AUTHOR = Jackie French
GENRE =Historical Fiction
INTEREST LEVEL =Years 9, 10
In this book, Jackie French not only celebrates Australia’s nationhood and folklore she also celebrates the strength of Australian women. For here Matilda is both a character and the inspiration for a national song. The character Matilda has been forced to grow up quickly and she is certainly made of tough and gutsy stuff. She manages to hold on to her father’s property and make a working farm of the place, despite extended drought, fires and floods. In the absence of her own parents, she leans heavily on some local Aboriginals, especially Auntie, and shearing mates of her dad’s.
This is certainly a sweeping saga and at over 460 pages, some readers may be daunted by the sheer size of the book. It is set in an interesting period (early in the 20th century) a time when the local farmers, shearers and townspeople were debating the union of the states to become the nation of Australia, as women were battling to simply get the vote and as the local Aboriginal peoples were struggling to be even recognised as citizens. Even the Boer War rates a (somewhat surprising) mention as the saga unfolds. Some readers may find the historical scope at times overwhelming but many are sure to enjoy reading about gutsy Matilda’s fight to survive not just the drought but also the enmity of the local squatter. And there is even a touch of romance thrown in for good measure!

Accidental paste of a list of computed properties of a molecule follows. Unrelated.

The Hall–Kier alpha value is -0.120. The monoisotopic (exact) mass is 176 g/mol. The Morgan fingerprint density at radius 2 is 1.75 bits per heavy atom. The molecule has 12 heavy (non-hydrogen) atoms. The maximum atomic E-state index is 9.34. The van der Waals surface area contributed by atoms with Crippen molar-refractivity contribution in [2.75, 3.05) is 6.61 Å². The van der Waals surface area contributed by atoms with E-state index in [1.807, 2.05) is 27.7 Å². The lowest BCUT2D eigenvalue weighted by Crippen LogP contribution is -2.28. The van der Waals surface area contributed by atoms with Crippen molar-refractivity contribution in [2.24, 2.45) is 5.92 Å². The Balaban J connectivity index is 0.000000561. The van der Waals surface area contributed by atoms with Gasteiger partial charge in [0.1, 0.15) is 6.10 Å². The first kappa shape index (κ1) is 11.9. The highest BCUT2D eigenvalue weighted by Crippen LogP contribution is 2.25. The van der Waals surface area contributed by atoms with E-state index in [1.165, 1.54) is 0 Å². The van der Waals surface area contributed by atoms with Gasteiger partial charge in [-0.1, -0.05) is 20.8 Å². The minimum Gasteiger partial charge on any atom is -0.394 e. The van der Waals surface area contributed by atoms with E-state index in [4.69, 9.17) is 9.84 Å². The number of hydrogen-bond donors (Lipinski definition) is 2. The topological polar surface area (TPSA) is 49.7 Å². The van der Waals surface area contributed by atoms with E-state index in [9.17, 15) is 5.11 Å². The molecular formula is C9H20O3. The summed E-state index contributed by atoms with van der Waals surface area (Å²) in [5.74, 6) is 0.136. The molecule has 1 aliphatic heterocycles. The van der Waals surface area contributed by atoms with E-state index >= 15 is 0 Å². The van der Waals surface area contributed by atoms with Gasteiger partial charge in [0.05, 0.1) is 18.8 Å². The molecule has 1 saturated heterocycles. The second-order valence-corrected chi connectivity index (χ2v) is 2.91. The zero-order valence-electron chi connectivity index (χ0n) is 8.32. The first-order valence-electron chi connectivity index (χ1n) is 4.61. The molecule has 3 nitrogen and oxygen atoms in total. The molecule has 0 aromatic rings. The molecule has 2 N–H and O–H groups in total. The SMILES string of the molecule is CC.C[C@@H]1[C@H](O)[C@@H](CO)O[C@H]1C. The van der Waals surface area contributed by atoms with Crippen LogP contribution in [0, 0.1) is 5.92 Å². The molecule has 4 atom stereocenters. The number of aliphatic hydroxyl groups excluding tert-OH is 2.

This may not be Jackie French’s best novel (at times the history seemed to overtake the story and some of the “discoveries” at the novel’s end seem a little hard to believe) but for anyone interested in family dramas and Australian history it is sure to be an entertaining read. The author notes at the end of the book are certainly an interesting part of the book and provide an account of the much loved song from which the novel draws its name.
Recommended (dma) ***